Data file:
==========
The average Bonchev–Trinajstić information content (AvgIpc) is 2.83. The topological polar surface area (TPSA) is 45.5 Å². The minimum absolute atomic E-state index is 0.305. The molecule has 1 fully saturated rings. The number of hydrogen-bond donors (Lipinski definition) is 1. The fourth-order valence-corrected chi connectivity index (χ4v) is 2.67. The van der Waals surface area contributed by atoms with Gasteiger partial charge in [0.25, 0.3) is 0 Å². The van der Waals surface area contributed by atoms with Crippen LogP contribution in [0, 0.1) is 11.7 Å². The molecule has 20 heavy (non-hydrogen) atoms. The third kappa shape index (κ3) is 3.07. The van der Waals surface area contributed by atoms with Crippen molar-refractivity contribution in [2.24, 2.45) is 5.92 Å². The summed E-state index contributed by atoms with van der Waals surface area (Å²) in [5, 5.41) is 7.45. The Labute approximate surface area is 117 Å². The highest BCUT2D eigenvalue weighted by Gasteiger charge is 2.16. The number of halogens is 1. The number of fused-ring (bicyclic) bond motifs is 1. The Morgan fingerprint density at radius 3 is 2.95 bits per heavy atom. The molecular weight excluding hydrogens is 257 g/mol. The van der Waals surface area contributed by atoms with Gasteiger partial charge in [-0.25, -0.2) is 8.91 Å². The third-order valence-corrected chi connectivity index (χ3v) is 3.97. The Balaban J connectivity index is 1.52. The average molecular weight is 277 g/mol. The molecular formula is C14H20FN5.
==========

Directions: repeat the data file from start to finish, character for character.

The average Bonchev–Trinajstić information content (AvgIpc) is 2.83. The topological polar surface area (TPSA) is 45.5 Å². The minimum absolute atomic E-state index is 0.305. The molecule has 1 fully saturated rings. The number of hydrogen-bond donors (Lipinski definition) is 1. The fourth-order valence-corrected chi connectivity index (χ4v) is 2.67. The van der Waals surface area contributed by atoms with Gasteiger partial charge in [0.25, 0.3) is 0 Å². The van der Waals surface area contributed by atoms with Crippen LogP contribution in [0, 0.1) is 11.7 Å². The molecule has 20 heavy (non-hydrogen) atoms. The third kappa shape index (κ3) is 3.07. The van der Waals surface area contributed by atoms with Crippen molar-refractivity contribution in [2.24, 2.45) is 5.92 Å². The summed E-state index contributed by atoms with van der Waals surface area (Å²) in [5, 5.41) is 7.45. The Labute approximate surface area is 117 Å². The highest BCUT2D eigenvalue weighted by Gasteiger charge is 2.16. The number of halogens is 1. The number of fused-ring (bicyclic) bond motifs is 1. The Morgan fingerprint density at radius 3 is 2.95 bits per heavy atom. The molecular weight excluding hydrogens is 257 g/mol. The van der Waals surface area contributed by atoms with Gasteiger partial charge in [-0.25, -0.2) is 8.91 Å². The third-order valence-corrected chi connectivity index (χ3v) is 3.97. The Balaban J connectivity index is 1.52. The average molecular weight is 277 g/mol. The molecular formula is C14H20FN5.